Spot Drill

Introduction of the Spot Drill

Spot drilling is a kind of chamfering technology. The larger the spot drill, the larger the chamfer would be.

The spot drill is designed for precisely spotting a hole for preventing the drill walking. In fact, the spot drill has the ability of guiding the drill tip to the right place when doing the secondary drilling. When applying this technology, the location of the center of the drill would be ensured.

Therefore, spot drills are produced quite rigid and extremely hard with stub length for the stability purpose. Moreover, their flute length is designed pretty short. Thus, it would be guaranteed that the spot drill can make marks on many kinds of metals as well, and surely preparing for the secondary drilling progress.

Timing of Using the Spot Drill

The spot drill is used to mark the point for drilling. Shortly to say, it is the first step to precision drilling.

In fact, precising drilling is difficult to do since the decisive factor can be various such as the hardness of the drill, the power of the machine tool, surface irregularities, and drill point geometry, or the kinds of workpieces made of different metals.

All the factors above might lead to the result of inaccurate hole drilling.

In addition, before doing precision drilling, using the spot drill can help to ensure the hole is accurately located.

Since the spot drill has marked the drilling point the first, when the drilling work operates, the chance of drill walking would be highly eliminated. Thus, the quality of the final products would be ensured and make the next progression goes smoothly.

However, if the carbide spotting drill is applied, then the step of spot drilling would not be necessary since the carbide spotting drill itself contains the function of spot drill.

Spot Drilling

Spot drilling is a kind of application of chamfer technology. To do spot drilling properly, there are some points to notice.
Choose a Proper Spot Drill
Ideally, the center of the spot drill, or carbide spotting drill, should be the first contact point to the surface of the metals which are ready to be marked.

Moreover, the angle of the spot drill should be either equal to or a little bit larger than the drill you are going to use to do drilling progress later. 

It is because that if the angle of spot drill is smaller, the first contact point of the drill in progression would not be the center. 

Moreover, if the outer portion of the cutting surface contact the workpiece before the center, it would cause a shock loading which surely crash the drill. Then, the tool and workpiece would both be broken.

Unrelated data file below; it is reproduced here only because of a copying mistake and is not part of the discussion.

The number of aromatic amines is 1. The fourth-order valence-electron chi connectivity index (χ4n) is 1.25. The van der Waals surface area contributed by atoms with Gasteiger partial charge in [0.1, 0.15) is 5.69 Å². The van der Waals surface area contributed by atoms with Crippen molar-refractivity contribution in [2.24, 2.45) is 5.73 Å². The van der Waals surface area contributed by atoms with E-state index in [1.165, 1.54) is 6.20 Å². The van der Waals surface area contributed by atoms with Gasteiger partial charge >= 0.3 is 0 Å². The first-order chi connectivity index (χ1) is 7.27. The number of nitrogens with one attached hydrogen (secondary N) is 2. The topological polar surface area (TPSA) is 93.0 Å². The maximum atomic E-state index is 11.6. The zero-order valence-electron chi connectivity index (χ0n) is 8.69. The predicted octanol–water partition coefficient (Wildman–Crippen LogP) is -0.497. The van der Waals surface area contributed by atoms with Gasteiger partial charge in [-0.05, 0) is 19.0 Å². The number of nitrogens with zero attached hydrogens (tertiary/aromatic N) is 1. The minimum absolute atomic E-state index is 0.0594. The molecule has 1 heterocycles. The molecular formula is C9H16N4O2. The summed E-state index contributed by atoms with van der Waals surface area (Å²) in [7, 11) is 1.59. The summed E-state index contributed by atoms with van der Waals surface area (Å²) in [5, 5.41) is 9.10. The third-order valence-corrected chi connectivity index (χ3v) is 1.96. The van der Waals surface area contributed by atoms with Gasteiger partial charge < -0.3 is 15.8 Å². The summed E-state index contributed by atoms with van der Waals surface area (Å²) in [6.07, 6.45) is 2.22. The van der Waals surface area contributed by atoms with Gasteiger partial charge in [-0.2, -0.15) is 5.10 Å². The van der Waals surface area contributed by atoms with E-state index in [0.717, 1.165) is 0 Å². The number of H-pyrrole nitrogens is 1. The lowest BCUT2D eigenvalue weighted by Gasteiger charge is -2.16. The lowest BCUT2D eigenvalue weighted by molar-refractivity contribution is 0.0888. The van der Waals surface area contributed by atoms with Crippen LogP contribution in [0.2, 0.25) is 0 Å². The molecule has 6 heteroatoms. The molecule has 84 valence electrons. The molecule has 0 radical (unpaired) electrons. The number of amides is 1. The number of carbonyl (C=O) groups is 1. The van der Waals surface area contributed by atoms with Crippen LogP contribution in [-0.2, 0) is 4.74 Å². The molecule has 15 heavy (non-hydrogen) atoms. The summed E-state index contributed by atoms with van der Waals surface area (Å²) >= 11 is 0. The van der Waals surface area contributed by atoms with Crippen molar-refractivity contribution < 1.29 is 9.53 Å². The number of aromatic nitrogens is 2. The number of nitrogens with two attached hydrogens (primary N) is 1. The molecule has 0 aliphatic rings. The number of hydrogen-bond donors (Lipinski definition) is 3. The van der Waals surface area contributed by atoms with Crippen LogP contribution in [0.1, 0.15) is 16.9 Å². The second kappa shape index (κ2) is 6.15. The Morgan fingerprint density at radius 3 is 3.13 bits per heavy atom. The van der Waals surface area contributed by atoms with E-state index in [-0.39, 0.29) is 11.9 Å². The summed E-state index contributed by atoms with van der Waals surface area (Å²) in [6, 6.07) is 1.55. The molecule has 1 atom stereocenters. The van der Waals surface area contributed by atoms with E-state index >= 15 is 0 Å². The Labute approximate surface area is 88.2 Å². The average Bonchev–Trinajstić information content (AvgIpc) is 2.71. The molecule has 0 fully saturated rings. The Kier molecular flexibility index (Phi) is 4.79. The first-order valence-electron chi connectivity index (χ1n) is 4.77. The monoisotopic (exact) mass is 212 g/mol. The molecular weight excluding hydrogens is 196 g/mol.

Mark the Spot
Now, after checking the drill is chosen right, you can start the spot drilling.

When mark the spot, the spot drill just needs to dill the surface of the metal in a specific depth. Then, the whole progress would be done in the secondary drilling.

NC Spot Drill

NC spot drill is one kind of the spot drills. They are a kind of high precision drills that designed specifically for creating an accurate hole location for a secondary drilling operation.

This kind of spot drill do not have body clearance. Moreover, they are not allowed to be designed to be larger than the depth of the point angle.

Briefly, this kind of spot drills are designed in the following angles:
142˚ NC Spot Drill
This kind of spot drill is used to preparing the accurate start point for the secondary drilling using of 135˚ or 140˚ angles.

90˚ and 120˚ NC Spot / Chamfer Drills
This kind of drills can be the spotting tool for 118˚, 120˚, 130˚ or 135˚ high speed steel drills. When tapping drill holes, they can also be used as chamfering tools.

Is Center Drill Better than Spot Drill?

Actually, not really.

For secondary drilling preparation, center drilling is another kind of techniques that would be used.

This kind of drilling technique is suitable for creating a hole suitable for a lathe center. The drill applying this technique has a two part tip that has a small pilot as well as the larger countersinking area of the bit.

In general, center drill is less expensive than the spot drill. However, it contains more disadvantages. For example, the small pilot tip, since they are dedicated, the whole drill will quit cutting. Then, it would in some level cause the reduction of productivity.

Moreover, the hole angle of a center drill is typically 60 degrees. However, we know that the spot drill angle should be either equal to or a little bit larger than the drill you are going to use to do drilling progress later.

Thus, when the situation comes with doing spot drilling with a 60 degrees angle, the following condition would be hard to fulfill. In addition, the purpose of spot drilling would not be occurred.

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